“People say, ‘I grew up with it, it’s not harmful,’ but I don’t think people realize the effect,” Demeter said. “The effects are cumulative, they build up and it affects everyone differently.”

Topsfield has been adding fluoride to its drinking water, which comes from the Ipswich River, since 1953, about two years before fluoridated toothpaste was introduced, Demeter said. At the time it could be argued that public water was for many people their only exposure to fluoride, but Demeter said that is no longer true. Fluoride is now readily found in most toothpastes and dozens of mouthwashes and even some bottled water, and that much exposure, over a lifetime, can add up to over-fluoridation.

Kopf also argues researchers have since discovered fluoride is only truly effective when used topically, not by drinking. Reports from the CDC counter that notion, stating, “even today, with other available sources of fluoride, studies show that water fluoridation reduces tooth decay by about 25 percent over a person’s lifetime.”

The DPH also states fluoride from fluoridated water is incorporated into the structure of growing teeth, providing strength and added protection.

State studies aside, last summer Demeter took her concerns to the people when she launched a petition for a special Town Meeting. The single warrant article asked Topsfield residents to vote on whether they wanted to continue the practice of adding fluoride to the water, but it never made it to the floor.

Demeter said the Finance Committee instead proposed forming a committee to look at the issue. She is hoping the committee will have a report ready for this year’s annual Town Meeting in May.

Topsfield isn’t the only community to potentially face a town-wide vote on the issue. Demeter said Newburyport, Rockport and Gloucester are all looking at ballot questions and in 2011, Amesbury voters opted out of water fluoridation when 55 percent of residents voted to ditch the 44-year-old practice.

The benefits

According to the DPH Office of Oral Health, the benefits of water fluoridation are clear. They include “fewer and less severe cavities, decreased need for fillings and tooth extractions, and reduced pain associated with tooth decay.”

Convery said a CDC report, “Ten Great Public Health Achievements — United States 1900-1999,” pinpoints fluoridation of public water to reduce tooth decay as one of the leading public health achievements of the last century.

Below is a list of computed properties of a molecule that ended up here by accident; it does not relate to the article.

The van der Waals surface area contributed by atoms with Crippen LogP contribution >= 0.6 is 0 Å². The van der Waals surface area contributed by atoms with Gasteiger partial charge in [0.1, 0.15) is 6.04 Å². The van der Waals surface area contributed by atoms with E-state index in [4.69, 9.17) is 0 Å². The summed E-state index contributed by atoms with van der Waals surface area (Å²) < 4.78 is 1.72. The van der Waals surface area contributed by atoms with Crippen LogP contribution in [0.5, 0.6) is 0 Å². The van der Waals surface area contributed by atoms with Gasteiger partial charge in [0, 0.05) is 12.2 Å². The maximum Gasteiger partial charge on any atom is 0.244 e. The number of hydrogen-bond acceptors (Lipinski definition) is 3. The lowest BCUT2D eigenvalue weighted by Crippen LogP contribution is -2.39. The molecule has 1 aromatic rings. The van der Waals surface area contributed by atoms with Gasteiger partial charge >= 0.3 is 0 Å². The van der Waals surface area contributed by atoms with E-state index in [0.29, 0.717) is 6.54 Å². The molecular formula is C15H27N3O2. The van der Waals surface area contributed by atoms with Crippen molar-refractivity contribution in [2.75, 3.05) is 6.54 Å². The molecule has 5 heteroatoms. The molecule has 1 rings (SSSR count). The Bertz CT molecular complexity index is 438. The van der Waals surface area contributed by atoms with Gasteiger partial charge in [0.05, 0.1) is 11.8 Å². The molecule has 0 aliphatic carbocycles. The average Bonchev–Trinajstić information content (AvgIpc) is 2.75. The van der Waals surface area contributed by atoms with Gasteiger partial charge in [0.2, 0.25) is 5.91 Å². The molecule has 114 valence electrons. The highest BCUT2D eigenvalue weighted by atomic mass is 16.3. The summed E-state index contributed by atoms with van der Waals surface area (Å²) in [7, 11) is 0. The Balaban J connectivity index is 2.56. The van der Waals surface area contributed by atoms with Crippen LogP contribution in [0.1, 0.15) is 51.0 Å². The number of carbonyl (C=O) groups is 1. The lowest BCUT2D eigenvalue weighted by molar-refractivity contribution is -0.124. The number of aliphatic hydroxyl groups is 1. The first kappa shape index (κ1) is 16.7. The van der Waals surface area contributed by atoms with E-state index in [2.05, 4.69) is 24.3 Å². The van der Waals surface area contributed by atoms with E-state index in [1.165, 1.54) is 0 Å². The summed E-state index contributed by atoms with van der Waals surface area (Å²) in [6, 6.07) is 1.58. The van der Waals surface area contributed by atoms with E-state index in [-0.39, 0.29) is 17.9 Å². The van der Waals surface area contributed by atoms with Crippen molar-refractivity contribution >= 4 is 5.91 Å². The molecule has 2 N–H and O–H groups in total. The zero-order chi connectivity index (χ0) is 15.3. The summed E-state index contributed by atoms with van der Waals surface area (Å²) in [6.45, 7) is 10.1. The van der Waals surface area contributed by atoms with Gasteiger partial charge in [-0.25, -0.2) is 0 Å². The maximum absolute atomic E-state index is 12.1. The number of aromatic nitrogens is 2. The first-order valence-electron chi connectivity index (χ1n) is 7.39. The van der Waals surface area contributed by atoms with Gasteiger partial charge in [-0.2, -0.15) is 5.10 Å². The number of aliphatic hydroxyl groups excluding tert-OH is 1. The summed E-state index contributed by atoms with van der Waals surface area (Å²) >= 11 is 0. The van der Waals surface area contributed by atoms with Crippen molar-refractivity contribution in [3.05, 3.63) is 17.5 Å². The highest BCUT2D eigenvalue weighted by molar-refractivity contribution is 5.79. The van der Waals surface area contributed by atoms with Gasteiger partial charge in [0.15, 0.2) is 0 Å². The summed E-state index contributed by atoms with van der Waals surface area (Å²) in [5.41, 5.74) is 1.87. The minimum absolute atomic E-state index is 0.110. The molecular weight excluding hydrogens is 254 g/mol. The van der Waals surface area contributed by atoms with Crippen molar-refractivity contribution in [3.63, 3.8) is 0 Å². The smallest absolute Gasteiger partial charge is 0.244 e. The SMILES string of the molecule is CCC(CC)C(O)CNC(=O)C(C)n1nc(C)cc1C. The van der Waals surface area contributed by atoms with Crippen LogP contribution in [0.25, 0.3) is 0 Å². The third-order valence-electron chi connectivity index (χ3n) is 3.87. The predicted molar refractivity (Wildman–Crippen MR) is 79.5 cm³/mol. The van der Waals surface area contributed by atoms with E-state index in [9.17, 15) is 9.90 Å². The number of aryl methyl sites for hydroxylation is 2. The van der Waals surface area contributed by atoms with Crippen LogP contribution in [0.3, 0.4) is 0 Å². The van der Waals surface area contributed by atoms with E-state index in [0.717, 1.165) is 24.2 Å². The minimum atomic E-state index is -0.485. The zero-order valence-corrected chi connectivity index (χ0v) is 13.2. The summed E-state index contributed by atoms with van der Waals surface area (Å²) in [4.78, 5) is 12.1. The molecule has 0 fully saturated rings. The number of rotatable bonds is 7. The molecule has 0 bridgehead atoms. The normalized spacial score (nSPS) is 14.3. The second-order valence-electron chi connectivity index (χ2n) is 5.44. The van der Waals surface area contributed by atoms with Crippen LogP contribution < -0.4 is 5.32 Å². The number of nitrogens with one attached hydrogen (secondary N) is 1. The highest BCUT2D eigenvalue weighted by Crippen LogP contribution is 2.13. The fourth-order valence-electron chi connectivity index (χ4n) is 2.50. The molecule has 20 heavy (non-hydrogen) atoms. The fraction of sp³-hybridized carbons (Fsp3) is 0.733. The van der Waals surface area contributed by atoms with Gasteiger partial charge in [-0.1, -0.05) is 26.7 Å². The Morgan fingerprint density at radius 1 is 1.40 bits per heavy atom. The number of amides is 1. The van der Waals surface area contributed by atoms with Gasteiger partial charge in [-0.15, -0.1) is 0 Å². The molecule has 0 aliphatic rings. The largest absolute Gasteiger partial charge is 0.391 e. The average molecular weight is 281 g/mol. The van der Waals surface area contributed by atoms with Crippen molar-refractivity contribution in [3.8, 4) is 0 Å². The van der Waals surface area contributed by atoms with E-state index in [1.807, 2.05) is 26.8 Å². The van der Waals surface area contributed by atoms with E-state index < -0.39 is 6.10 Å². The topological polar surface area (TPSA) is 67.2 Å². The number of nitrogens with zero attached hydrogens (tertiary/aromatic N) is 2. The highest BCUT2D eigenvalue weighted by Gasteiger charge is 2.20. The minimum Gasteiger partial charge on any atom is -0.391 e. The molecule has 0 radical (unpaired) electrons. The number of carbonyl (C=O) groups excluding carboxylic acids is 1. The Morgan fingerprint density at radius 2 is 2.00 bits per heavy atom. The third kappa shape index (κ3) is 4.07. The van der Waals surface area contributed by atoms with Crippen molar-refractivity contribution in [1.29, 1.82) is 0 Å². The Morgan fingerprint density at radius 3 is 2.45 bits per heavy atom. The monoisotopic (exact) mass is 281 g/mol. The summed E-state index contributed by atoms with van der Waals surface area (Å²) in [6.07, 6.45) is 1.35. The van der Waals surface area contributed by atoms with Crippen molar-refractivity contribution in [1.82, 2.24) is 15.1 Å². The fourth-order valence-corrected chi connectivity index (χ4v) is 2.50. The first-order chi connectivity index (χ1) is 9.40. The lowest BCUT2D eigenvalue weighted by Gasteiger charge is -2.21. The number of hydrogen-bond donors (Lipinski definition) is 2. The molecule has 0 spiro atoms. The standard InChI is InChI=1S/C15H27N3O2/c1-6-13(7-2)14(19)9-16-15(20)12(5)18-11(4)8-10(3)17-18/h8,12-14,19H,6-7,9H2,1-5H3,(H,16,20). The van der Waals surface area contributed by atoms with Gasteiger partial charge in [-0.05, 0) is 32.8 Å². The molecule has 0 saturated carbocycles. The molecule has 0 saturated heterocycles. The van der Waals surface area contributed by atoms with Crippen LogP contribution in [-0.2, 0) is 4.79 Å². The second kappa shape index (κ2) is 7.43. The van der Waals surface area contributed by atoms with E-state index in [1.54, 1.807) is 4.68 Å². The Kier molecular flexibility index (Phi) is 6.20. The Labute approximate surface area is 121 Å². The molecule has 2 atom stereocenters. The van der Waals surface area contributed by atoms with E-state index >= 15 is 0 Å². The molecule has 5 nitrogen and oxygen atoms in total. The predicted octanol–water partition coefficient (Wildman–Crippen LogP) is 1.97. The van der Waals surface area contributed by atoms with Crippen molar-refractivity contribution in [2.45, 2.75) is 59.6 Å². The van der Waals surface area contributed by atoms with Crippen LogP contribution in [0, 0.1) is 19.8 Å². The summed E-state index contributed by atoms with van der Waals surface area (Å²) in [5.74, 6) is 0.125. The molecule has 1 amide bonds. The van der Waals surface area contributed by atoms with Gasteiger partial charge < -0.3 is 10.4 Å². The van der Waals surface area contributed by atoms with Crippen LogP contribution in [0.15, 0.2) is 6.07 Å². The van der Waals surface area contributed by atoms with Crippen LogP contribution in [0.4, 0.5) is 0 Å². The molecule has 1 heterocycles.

Demeter has argued the Environmental Protection Agency never approved fluoridation, but Convery said the EPA sets fluoride standards to guard drinking water safety.

“I should note that the EPA is currently evaluating [changing] the recommended dosage from 1.0 parts per million to 0.7,” Convery added. “When and if that change occurs we will lower our target as well.”

The CDC calls water fluoridation the least expensive way to deliver the benefits of fluoride to all residents of a given community. It estimates that for larger communities of 20,000 or more, it costs about 50 cents per person to fluoridate the water and that every $1 invested in the preventative measure translates to about $38 in savings in dental treatment costs.

Demeter said the debate over fluoridated water essentially boils down to one issue for her.

“I think it should be a choice,” she said. “The cause of dental decay is not a lack of fluoride and if you don’t have fluoride in your water, it’s not a communicable disease, you can get supplements.”

Convery was as solid in her support as Demeter was in her opposition.

“We are aware that a number of people across the country are raising questions about fluoride in drinking water,” Convery said. “MWRA intends to keep an open-minded view on any matters of technical competency and we will pay close attention to competing viewpoints. But it is doubtful that MWRA’s position will change so long as the CDC, MDPH and others continue to support fluoridation and its benefits.”